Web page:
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i was told through another veteran writer will he said you might want to talk about kurt and then we reached out and melina said he is a god so this is the guy i want to speak to because not only the fandom and he was the greatest story that i've got to talk to him and it turned out to be my hopes were realized and i had a great time getting to know. i want to get into it because he's a character in my book. also we are talking about techniques, the way people try to get to the truths. he dides that in a slaughterhoue
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five but what i found is when i approached slaughterhouse five it's in one way, suzanne mcconnell wrote this book with the reader that came at a couple of years ago that is co-authored with kurt. she took his writing and conspiracy co-authors but suzanne mcconnell basically bringing the words onto the page and lessons of how to write. suzanne approached the subject and we had different approaches. what we are going to do is get into one sequence. [inaudible] [laughter] these fingernails --
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>> i was going to text you. [laughter] let's get back to the text. speaking of colors i'm going to tell youou some others. this is suzanne's book. you will notice we both went or range. i think book designers like orange and it happens the breakfast of champions was this bright beautiful orange. no one w planned that [inaudibl]
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the sequence i want to start with is the reverse film sequence a lot of people note so we've got this character whose practically catatonic floating through life after his experience and if the story was toldm, sequentially it would be the most depressing book in the world but he uses irony and he votes forward and back and we get a lot of people that read this book and they don't feel depressed by it.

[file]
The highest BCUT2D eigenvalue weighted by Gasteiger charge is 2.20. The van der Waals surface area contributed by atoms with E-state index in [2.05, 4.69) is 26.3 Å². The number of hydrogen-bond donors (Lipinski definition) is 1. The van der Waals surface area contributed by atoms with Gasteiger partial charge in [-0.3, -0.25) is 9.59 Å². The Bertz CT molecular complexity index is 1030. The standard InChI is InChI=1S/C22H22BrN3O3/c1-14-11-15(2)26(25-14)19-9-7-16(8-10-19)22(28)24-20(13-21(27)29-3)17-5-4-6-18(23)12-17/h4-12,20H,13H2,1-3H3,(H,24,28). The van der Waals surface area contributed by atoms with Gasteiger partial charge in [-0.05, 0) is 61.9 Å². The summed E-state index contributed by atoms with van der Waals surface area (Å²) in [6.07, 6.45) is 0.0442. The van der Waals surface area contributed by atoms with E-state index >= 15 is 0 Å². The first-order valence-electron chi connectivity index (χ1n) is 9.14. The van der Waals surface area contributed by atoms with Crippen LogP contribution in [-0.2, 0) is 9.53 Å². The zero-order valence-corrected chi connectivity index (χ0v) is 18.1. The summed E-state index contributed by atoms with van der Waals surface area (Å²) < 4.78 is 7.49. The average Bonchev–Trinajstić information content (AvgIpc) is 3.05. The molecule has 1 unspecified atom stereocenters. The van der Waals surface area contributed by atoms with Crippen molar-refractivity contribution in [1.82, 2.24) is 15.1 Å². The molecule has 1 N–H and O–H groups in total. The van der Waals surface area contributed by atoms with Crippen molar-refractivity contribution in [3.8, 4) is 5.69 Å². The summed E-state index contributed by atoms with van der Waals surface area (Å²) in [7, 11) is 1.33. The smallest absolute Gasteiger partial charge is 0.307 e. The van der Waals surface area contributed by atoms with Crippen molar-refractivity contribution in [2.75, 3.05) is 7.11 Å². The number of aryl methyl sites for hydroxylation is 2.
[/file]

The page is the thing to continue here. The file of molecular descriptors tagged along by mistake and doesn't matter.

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billy knows because he can see in the future and past he is about to be picked up and he grabs a bottle of champagne from downstairs and watches the movie and starts to see it backwards. any of you who know the book you know what i'm talking about because it is so elemental. it's the re- trailing and you see the fires disappear and the bombs lifting up and going back to the day and airplanes going back to the airfield.
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>> curtis said he didn't want to make a peaceloving model but he found his way around depicting it in that way and it's a fantastic sequence. when i write about it i write in the context of ptsd because that is what my book is about ptsd
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can be construed as an invention. not to say that it isn't real but the disorder isn't timely nor does it possess an intrinsic unit rather it is glued together by the practices and technologies with which it is studied, treated and represented by the various interests and orarguments. for example they pinpoint the development of the flashback, the telltale sign of ptsd and a lot of us know a soldier so they
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find the roots in the early 20th century filmmakers coined the term to refer to a jump backwards in a movie and according to kings college researchers they were nearly nonexistent. civil war veterans tended to describe their episodes and images of seeing things. these were the days when people attempted to speak to the dead. we don't live in that time anymore. it's tempting to wonder if film, television and video games don't provide the lion's share of the vocabulary. teaching us how to see our